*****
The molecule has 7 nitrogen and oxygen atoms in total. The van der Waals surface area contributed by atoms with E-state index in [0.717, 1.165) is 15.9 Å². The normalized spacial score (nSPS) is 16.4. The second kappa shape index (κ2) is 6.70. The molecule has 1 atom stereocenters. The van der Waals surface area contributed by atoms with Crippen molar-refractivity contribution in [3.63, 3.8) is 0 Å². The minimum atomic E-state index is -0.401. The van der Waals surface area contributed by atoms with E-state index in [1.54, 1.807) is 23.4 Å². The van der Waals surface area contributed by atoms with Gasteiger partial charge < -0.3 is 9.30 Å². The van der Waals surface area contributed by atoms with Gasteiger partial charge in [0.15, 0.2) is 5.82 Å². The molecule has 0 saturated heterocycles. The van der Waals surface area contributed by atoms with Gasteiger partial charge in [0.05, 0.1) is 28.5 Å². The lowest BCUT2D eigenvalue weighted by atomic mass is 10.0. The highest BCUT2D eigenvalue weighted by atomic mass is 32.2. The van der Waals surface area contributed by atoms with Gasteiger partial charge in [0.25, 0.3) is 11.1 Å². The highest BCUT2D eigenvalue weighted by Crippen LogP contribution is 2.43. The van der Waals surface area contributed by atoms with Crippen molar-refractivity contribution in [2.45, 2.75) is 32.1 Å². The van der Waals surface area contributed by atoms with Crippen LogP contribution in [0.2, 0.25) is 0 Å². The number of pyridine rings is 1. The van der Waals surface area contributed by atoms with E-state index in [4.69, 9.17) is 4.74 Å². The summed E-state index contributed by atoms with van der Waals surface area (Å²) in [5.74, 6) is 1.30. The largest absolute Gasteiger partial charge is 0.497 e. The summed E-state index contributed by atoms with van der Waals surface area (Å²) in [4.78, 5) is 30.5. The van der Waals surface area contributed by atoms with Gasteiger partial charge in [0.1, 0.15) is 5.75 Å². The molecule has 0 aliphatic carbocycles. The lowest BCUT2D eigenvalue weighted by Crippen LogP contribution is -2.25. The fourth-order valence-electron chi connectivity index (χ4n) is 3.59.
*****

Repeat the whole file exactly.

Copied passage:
The molecule has 7 nitrogen and oxygen atoms in total. The van der Waals surface area contributed by atoms with E-state index in [0.717, 1.165) is 15.9 Å². The normalized spacial score (nSPS) is 16.4. The second kappa shape index (κ2) is 6.70. The molecule has 1 atom stereocenters. The van der Waals surface area contributed by atoms with Crippen molar-refractivity contribution in [3.63, 3.8) is 0 Å². The minimum atomic E-state index is -0.401. The van der Waals surface area contributed by atoms with E-state index in [1.54, 1.807) is 23.4 Å². The van der Waals surface area contributed by atoms with Gasteiger partial charge < -0.3 is 9.30 Å². The van der Waals surface area contributed by atoms with Gasteiger partial charge in [0.15, 0.2) is 5.82 Å². The molecule has 0 saturated heterocycles. The van der Waals surface area contributed by atoms with Gasteiger partial charge in [0.05, 0.1) is 28.5 Å². The lowest BCUT2D eigenvalue weighted by atomic mass is 10.0. The highest BCUT2D eigenvalue weighted by atomic mass is 32.2. The van der Waals surface area contributed by atoms with Gasteiger partial charge in [0.25, 0.3) is 11.1 Å². The highest BCUT2D eigenvalue weighted by Crippen LogP contribution is 2.43. The van der Waals surface area contributed by atoms with Crippen molar-refractivity contribution in [2.45, 2.75) is 32.1 Å². The van der Waals surface area contributed by atoms with Crippen LogP contribution in [0.2, 0.25) is 0 Å². The number of pyridine rings is 1. The van der Waals surface area contributed by atoms with E-state index in [4.69, 9.17) is 4.74 Å². The summed E-state index contributed by atoms with van der Waals surface area (Å²) in [5.74, 6) is 1.30. The largest absolute Gasteiger partial charge is 0.497 e. The summed E-state index contributed by atoms with van der Waals surface area (Å²) in [4.78, 5) is 30.5. The van der Waals surface area contributed by atoms with Gasteiger partial charge in [0.1, 0.15) is 5.75 Å². The molecule has 0 aliphatic carbocycles. The lowest BCUT2D eigenvalue weighted by Crippen LogP contribution is -2.25. The fourth-order valence-electron chi connectivity index (χ4n) is 3.59.